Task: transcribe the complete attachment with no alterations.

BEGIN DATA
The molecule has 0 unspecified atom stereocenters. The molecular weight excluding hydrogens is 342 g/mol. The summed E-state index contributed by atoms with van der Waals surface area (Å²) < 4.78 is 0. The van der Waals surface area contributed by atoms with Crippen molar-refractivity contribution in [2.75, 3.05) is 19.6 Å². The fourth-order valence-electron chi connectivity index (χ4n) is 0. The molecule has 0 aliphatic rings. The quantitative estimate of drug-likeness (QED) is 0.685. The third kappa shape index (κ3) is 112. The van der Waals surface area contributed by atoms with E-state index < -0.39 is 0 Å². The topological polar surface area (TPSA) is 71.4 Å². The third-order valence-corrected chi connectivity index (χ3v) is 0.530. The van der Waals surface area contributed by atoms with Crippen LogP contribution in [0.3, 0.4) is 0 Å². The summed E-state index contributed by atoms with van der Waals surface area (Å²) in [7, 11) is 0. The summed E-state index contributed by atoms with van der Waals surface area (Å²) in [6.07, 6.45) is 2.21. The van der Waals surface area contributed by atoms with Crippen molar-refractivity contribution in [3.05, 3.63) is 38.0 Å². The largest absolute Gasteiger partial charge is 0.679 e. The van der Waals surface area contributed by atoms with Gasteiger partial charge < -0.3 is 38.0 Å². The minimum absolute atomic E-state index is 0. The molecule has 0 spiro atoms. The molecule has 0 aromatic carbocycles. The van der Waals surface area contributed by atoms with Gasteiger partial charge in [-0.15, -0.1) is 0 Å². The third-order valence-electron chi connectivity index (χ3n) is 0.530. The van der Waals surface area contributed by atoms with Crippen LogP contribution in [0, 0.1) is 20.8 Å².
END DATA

The molecule has 0 unspecified atom stereocenters. The molecular weight excluding hydrogens is 342 g/mol. The summed E-state index contributed by atoms with van der Waals surface area (Å²) < 4.78 is 0. The van der Waals surface area contributed by atoms with Crippen molar-refractivity contribution in [2.75, 3.05) is 19.6 Å². The fourth-order valence-electron chi connectivity index (χ4n) is 0. The molecule has 0 aliphatic rings. The quantitative estimate of drug-likeness (QED) is 0.685. The third kappa shape index (κ3) is 112. The van der Waals surface area contributed by atoms with E-state index < -0.39 is 0 Å². The topological polar surface area (TPSA) is 71.4 Å². The third-order valence-corrected chi connectivity index (χ3v) is 0.530. The van der Waals surface area contributed by atoms with Crippen LogP contribution in [0.3, 0.4) is 0 Å². The summed E-state index contributed by atoms with van der Waals surface area (Å²) in [7, 11) is 0. The summed E-state index contributed by atoms with van der Waals surface area (Å²) in [6.07, 6.45) is 2.21. The van der Waals surface area contributed by atoms with Crippen molar-refractivity contribution in [3.05, 3.63) is 38.0 Å². The largest absolute Gasteiger partial charge is 0.679 e. The van der Waals surface area contributed by atoms with Gasteiger partial charge < -0.3 is 38.0 Å². The minimum absolute atomic E-state index is 0. The molecule has 0 spiro atoms. The molecule has 0 aromatic carbocycles. The van der Waals surface area contributed by atoms with Gasteiger partial charge in [-0.15, -0.1) is 0 Å². The third-order valence-electron chi connectivity index (χ3n) is 0.530. The van der Waals surface area contributed by atoms with Crippen LogP contribution in [0, 0.1) is 20.8 Å².